I had to play it at the school talent show.
What I hadn’t counted on was the drum solo.
School talent shows were generally pretty predictable. Kids with every talent imaginable excepting the social performed. Accordions were involved. This year, however, there was a guy playing a drum solo. A Hessian. And he brought his own fan club with him.
So after the incessant pounding of the skins concluded and they cleared the twelve-piece drum kit to the screaming of the Hessian hordes, I went out onstage in a silver smoking jacket—a misconceived wardrobe choice, I now realize—and took my seat at the piano.
The first thing I heard was, “Hey, it’s Liberace!” I mentally gave the heckler points for being culturally literate enough to make that connection.
The next thing I heard was “Hey, it’s a fag!” I gave this heckler no points.
This was the eighties, and being called a fag didn’t carry even a smidgen of the hip cachet it might today. It was an outright slur. The best response, I reasoned, was to wow potential detractors with talent. So I played.
Even as I played I think I realized what the audience must have been witnessing: a gangly, pimply teenager in a silver smoking jacket pounding indiscriminately with one hand and tinkling a fey melody with the other.
And it didn’t rock like the drum solo had.
I left the stage to scattered, listless applause and more than a few intensely focused jeers.
I didn’t win a prize.
The next day, I was back to eating my Hostess Chocolate Frosted Donette Gems alone in front of the school library, my interior self feeling more embattled than it had before. The Hessians were over on the brick wall by the career center, playing air guitar. The guy who had won first prize was playing air drums.
I was puzzled by the world’s indifference. Something had struck a chord–or perhaps a dischord–in me, and I was hoping that same something might resonate with someone else.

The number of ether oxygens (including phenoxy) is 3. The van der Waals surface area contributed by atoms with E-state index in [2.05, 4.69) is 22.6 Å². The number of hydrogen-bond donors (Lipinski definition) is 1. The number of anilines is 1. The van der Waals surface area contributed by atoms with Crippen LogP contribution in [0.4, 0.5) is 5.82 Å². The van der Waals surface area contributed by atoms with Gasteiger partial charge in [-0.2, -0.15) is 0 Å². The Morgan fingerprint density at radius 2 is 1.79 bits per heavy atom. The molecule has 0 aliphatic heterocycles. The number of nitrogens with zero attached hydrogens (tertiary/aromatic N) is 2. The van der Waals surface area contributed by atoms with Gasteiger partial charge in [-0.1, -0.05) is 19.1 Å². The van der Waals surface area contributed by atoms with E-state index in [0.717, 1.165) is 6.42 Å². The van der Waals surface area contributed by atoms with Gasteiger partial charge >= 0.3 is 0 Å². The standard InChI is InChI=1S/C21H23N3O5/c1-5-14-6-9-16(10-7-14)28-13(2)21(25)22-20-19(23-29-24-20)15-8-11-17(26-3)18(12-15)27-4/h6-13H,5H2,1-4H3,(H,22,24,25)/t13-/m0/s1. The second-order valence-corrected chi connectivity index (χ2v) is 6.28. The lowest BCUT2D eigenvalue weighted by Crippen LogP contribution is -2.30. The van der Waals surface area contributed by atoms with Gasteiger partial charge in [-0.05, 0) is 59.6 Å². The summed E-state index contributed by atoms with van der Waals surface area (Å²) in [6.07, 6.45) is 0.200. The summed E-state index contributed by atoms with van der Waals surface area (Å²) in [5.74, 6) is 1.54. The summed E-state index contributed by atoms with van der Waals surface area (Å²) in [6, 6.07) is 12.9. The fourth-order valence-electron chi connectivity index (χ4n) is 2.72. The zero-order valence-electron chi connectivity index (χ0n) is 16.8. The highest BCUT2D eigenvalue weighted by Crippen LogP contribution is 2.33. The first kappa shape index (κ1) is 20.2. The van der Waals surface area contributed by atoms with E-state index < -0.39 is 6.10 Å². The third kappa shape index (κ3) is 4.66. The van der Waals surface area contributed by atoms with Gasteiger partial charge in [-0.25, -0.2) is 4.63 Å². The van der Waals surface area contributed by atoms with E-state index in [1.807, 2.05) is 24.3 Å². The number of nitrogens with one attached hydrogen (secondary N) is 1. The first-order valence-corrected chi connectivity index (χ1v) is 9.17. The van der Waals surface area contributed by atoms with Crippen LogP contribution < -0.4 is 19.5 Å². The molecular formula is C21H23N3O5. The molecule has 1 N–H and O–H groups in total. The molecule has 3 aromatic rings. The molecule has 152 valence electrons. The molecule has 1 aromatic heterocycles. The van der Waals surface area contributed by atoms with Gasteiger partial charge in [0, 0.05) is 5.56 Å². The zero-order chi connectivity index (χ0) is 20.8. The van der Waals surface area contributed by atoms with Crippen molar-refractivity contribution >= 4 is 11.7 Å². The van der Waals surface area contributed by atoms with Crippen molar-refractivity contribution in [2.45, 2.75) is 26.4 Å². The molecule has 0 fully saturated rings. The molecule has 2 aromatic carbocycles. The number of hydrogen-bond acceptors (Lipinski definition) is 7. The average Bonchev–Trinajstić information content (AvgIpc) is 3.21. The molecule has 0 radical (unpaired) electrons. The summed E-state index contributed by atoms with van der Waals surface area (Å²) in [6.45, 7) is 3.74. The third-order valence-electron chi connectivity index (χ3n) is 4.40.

Could it have been that the entire world was composed of idiots? Even I could see the flaw in that theory.
Yet I felt as if I had remained authentic to myself. I think that’s why teenagers rebel: they sense some inauthenticity in their surroundings and are drawn towards something they consider to be more authentic. This was why the Goths put on black lipstick. This was why the New Wavers adopted hair styles approximating the shapes of manta rays. This was why the Hessians wore the same ripped Iron Maiden T-shirts day after day.
And this was why I loved Henry Cowell.
I remember, at the time, trying to equate the percussive cacophony of the drum solo with the percussive cacophony of the Cowell piece. Could it have been that Hessians were not complete idiots? That there was some merit to head-banging? At some point I realized
that the arm motion I used to play that rolling tone-cluster arpeggio looked an awful lot like the arm motion used in hitting a snare, or a hi-hat. My drumstick was a half-eaten package of Hostess Chocolate Frosted Donette Gems. And my right foot, pedaling the piano, might as well have been playing a kick drum. And I remember opening my eyes to see the leader of the Hessian Hordes making approximately the same motions I was.
Was he looking at me? It appeared he was.
And was I playing air drums?
It appeared I was.
And when he signed “shout at the devil” at me, was I just a little pleased?
It appeared I was.
Henry Cowell, The Tides of Manaunaun